Why I invented “dash encoding”, a new encoding scheme for URL paths
Datasette now includes its own custom string encoding scheme, which I’ve called dash encoding. I really didn’t want to have to invent something new here, but unfortunately I think this is the best solution to my very particular problem. Some notes on how dash encoding works and why I created it.
Update 18th March 2022: This turned out not to be the right idea for my project after all! I ended up settling on a Tilde encoding scheme instead.
Table names and rows in URLs
I’ve put a lot of thought into the design of Datasette’s URLs.
Datasette exposes relational databases tables, as both web pages and a JSON API.
Consider a database in a SQLite file called
legislators.db, containing a table called
legislator_terms (example from this tutorial). The URL path to the web interface for that table will be:
And the JSON API will be here:
Datasette also provides pages (and APIs) for individual rows, identified by their primary key:
For tables with compound primary keys, these pages can include the primary key values separated by commas:
This is all pretty straightforward so far. But now we get to the challenge: what if a table’s name or a row’s primary key contains a forward slash or a period character?
This could break the URL scheme!
SQLite table names are allowed to contain almost any character, and Datasette is designed to work with any existing SQLite database—so I can’t guarantee that a table with one of those characters won’t need to be handled.
Consider a database with two tables—one called
legislator_terms and another called
legislator_terms/1—given the URL
/legislators/legislator_terms/1 it’s no longer clear if it refers to the table with that name or the row with primary key 1 in the other table!
A similar problem exists for table names with as
legislators.csv—which end in a format. Or primary key string values that end in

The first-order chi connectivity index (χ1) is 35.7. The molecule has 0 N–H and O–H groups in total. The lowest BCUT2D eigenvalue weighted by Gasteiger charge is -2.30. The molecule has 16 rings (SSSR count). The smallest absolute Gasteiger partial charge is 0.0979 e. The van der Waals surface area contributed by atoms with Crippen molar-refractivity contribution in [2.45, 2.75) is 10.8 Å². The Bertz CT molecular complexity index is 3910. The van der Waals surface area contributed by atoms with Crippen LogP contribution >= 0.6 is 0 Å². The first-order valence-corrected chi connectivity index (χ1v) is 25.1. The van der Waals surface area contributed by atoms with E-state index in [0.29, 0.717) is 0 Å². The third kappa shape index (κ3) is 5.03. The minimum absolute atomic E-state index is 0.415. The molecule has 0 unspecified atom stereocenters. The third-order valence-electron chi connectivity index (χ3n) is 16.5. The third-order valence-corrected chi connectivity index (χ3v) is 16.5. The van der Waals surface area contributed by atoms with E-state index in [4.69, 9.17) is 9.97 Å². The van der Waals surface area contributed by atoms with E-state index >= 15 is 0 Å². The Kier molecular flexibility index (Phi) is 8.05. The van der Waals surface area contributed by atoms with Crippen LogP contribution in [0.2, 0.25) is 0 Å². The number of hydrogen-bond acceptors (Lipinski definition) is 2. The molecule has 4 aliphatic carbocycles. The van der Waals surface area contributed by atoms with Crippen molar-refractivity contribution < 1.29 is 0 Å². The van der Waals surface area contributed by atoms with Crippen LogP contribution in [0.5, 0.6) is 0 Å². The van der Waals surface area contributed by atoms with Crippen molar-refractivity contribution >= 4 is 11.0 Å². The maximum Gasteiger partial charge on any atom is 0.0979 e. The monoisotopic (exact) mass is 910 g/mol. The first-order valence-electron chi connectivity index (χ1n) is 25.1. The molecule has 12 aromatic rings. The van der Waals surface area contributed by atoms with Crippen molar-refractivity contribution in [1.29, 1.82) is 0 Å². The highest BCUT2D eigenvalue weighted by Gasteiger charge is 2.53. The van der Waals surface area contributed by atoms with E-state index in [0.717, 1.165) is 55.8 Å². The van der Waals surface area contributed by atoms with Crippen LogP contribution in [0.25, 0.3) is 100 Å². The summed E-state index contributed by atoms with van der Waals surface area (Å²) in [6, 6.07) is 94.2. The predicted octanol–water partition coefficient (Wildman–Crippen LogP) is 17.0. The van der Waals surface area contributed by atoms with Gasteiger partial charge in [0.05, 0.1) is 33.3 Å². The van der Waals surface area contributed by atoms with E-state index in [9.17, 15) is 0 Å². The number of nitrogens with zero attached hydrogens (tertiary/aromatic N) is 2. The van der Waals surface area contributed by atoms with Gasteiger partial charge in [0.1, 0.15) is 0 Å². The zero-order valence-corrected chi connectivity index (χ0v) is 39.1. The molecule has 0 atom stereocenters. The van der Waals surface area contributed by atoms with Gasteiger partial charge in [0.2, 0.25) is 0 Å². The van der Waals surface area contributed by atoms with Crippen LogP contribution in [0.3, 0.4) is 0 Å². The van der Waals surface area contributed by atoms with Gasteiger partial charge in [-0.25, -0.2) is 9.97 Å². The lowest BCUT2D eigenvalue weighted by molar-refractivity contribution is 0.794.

Why URL encoding doesn’t work here
Up until now, Datasette has solved this problem using URL percent encoding. This provides a standard mechanism for encoding “special” characters in URLs.
legislator_terms/1 encodes to
This should be enough to solve the problem. The URL to that weirdly named table can now be:
When routing the URL, the application can take this into account and identify that this it a table named
legislator_terms/1, as opposed to a request for the row with ID
1 in the
There are two remaining problems.
Firstly, the “.” character is ignored by URL encoding, so we still can’t tell the difference between
/db/table.json and a table called
table.json. I worked around this issue in Datasette by supporting an optional alternative
?_format=json parameter, but it’s messy and confusing.
Much more seriously, it turns out there are numerous common pieces of web infrastructure that “helpfully” decode escaped characters in URLs before passing them on to the underlying web application!
I first encountered this in the ASGI standard itself, which decoded characters in the
path field before they were passed to the rest of the application.I submitted a PR adding
raw_path to ASGI precisely to work around this problem for Datasette.
Over time though, the problem kept cropping up. Datasette aims to run on as many hosting platforms as possible. I’ve seen URL escaping applied at a higher level enough times now to be very suspicious of any load balancer or proxy or other web server mechanism that might end up executing between Datasette and the rest of the web.